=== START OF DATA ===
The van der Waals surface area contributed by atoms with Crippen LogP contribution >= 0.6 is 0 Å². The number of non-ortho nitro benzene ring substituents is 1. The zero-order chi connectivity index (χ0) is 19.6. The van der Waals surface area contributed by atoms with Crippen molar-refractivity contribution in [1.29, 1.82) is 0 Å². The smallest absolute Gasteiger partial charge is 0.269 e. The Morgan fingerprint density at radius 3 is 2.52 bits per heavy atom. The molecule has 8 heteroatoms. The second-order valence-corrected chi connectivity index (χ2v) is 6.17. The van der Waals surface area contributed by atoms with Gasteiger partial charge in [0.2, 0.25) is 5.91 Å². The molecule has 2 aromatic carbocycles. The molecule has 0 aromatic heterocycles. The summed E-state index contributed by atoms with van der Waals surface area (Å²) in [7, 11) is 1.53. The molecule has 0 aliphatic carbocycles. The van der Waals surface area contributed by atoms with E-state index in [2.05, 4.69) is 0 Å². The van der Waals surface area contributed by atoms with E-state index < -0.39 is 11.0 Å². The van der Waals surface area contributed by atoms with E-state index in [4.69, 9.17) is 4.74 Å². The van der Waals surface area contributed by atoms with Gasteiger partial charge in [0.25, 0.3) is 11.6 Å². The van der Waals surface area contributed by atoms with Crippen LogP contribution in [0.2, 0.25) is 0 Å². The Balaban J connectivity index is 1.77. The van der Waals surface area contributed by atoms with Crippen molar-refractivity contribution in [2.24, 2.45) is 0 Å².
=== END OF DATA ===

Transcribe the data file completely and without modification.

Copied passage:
The van der Waals surface area contributed by atoms with Crippen LogP contribution >= 0.6 is 0 Å². The number of non-ortho nitro benzene ring substituents is 1. The zero-order chi connectivity index (χ0) is 19.6. The van der Waals surface area contributed by atoms with Crippen molar-refractivity contribution in [1.29, 1.82) is 0 Å². The smallest absolute Gasteiger partial charge is 0.269 e. The Morgan fingerprint density at radius 3 is 2.52 bits per heavy atom. The molecule has 8 heteroatoms. The second-order valence-corrected chi connectivity index (χ2v) is 6.17. The van der Waals surface area contributed by atoms with Gasteiger partial charge in [0.2, 0.25) is 5.91 Å². The molecule has 2 aromatic carbocycles. The molecule has 0 aromatic heterocycles. The summed E-state index contributed by atoms with van der Waals surface area (Å²) in [7, 11) is 1.53. The molecule has 0 aliphatic carbocycles. The van der Waals surface area contributed by atoms with E-state index in [2.05, 4.69) is 0 Å². The van der Waals surface area contributed by atoms with E-state index < -0.39 is 11.0 Å². The van der Waals surface area contributed by atoms with E-state index in [4.69, 9.17) is 4.74 Å². The van der Waals surface area contributed by atoms with Gasteiger partial charge in [0.25, 0.3) is 11.6 Å². The van der Waals surface area contributed by atoms with Crippen LogP contribution in [0.2, 0.25) is 0 Å². The Balaban J connectivity index is 1.77. The van der Waals surface area contributed by atoms with Crippen molar-refractivity contribution in [2.24, 2.45) is 0 Å².